Join the Eco Movement with Natural, Sustainable, Low-Tox Products

The Fillery

Kathryn Mardell is passionate about supporting families to create a balanced and sustainable lifestyle. She created The Fillery to provide cleaning, home and beauty products, as well as a growing range of natural health support products. Their range has a focus on taking things back to basics, being kinder to the environment, and promoting fair treatment of people and animals. Kathryn carefully curates everything they stock to make sure they are offering only the best possible products from trusted suppliers. Join them on a journey to create sustainable habits, cook good food and discover ethical products. Here Kathryn talks to The Natural Parent Magazine about the inspiration behind her business, the challenges she has overcome along the way, and her hopes and dreams for the future.

The passion: What inspired you to set up your business?

I was a mum of two young children, and we were trying really hard to reduce not only the amount of waste we seemed to create but also the toxic load in our home. I was trying to access low-tox, natural, cruelty-free products across our food, personal care and wellness with a focus on less packaging.

I was placing orders across so many different businesses and having the items shipped, it just wasn’t financially or sustainably achievable long term.

Once my daughter started experiencing extreme food reactions and we went on a big elimination diet journey and making everything from scratch, I just decided I had to open a shop that sold all the things I needed. I believed I couldn’t be the only one needing all these things in one place.

The launch: How did you start out in the beginning?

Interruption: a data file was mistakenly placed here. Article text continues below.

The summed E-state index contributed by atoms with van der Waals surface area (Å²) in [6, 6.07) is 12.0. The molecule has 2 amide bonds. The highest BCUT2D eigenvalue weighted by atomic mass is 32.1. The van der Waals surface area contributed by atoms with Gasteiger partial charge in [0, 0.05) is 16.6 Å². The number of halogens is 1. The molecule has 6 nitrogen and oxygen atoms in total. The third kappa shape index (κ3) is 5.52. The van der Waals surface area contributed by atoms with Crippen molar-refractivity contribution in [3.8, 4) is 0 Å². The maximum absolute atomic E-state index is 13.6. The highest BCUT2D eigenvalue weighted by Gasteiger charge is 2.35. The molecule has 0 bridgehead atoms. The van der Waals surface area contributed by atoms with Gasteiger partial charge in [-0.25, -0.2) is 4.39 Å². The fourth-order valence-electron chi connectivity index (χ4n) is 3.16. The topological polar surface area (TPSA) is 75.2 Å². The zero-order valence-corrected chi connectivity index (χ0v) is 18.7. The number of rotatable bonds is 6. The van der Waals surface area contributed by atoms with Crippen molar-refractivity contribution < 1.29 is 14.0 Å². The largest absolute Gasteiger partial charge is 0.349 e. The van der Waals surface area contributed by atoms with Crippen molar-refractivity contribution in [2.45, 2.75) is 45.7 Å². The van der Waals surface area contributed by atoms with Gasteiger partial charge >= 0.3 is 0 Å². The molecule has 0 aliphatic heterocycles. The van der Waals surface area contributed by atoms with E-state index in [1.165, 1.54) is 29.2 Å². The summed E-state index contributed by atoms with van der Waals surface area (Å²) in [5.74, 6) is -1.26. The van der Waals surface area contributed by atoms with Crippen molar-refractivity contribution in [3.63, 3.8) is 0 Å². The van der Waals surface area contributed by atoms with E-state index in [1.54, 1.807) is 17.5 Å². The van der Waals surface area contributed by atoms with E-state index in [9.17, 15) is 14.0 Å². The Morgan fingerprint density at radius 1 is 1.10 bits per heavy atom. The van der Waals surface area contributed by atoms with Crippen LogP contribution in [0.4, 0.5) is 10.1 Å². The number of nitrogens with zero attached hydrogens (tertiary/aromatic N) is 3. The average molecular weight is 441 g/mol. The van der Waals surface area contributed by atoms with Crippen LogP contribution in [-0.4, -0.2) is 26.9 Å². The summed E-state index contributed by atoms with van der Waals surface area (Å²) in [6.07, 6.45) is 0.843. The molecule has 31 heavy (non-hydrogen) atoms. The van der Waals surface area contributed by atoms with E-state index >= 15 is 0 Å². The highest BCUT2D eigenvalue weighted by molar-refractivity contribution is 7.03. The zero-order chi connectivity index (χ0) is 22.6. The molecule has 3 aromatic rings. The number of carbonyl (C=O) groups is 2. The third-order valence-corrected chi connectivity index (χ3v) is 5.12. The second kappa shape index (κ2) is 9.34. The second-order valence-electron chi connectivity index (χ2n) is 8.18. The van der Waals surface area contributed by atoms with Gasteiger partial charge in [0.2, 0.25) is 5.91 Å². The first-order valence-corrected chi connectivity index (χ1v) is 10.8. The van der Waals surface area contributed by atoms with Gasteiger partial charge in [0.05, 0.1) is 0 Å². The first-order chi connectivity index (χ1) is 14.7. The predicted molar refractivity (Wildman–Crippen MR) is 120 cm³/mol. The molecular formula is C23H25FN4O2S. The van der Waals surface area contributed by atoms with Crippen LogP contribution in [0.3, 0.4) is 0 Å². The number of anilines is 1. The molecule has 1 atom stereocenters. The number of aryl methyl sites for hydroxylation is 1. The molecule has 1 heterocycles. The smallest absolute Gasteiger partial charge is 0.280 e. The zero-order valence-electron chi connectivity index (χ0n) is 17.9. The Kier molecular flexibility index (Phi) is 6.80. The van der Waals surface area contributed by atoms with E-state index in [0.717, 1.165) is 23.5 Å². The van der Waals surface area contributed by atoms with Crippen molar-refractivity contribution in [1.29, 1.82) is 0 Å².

We opened our brick-and-mortar store in April 2021, it took off really quickly and I couldn’t believe how much community was built inside those doors. I went from ordering the smallest bulk orders possible to gradually increasing each order. In the week that the country went into a snap lockdown in August 2021, our business bank account was hacked, we also found out that our landlords were selling the house we lived in, and I was pregnant. I had hardly built up our website for online shopping. It was a huge blow; I went from 100 to 0 really fast.

The innovation: What was the biggest breakthrough for you with your business?

I had to really think about this question. I wanted to say something inspirational or exciting, but the truth is I am a mum and a woman. My biggest breakthrough came about through my business, but it was a personal one.

I started to heal the mother wound and sister wound that I had been carrying. For such a long time, I felt lonely in my journey as a woman and mother. I really craved connection and I built that through being in my business. I have met some of the most incredible, compassionate, and inspiring women of all ages who have all walked such different paths and I am so grateful that in meeting them, connecting with and having their support, I have found my way back slowly to being proud of myself and the journey I am on.

I have realised more and more, how each of us have our own experiences, stories, hardships, and joys that shape us. Each person’s life is valuable, as is their story – this relates to sustainability because living sustainably isn’t a linear process and there will be parts of our lives that influence what it looks like for each of us individually and as a collective.

Yin and Yang: How do you balance work and family?

I think life is about seasons. Right now, I have a 5-year-old, a 3-year-old and twin 1-year olds. Things are hectic all the time. With the business being a brick and mortar, I just wasn’t coping. When the twins were born, I never took a break, I was in labour making sure I had everything in order and back to following up supply issues 3 days after they were born. I think the bravest thing we can do is stop and really assess the situation. For me, that has meant bringing my business to a standstill and starting again. My whole ethos on life is about living sustainably, and that isn’t just about rubbish or plastic.

I can’t see a point in working our guts out, missing our children growing up and then looking back and wishing we had done it differently. Does that mean it is easy or isn’t scary? No, but burning ourselves out isn’t a walk in the park either.

My family is my work. I want to be there for my children and alongside my husband, and be the main person to guide them in a complicated world. That means sacrificing income, material objects and putting some of my long-term goals on hold, but for now that is the season of life I am in.

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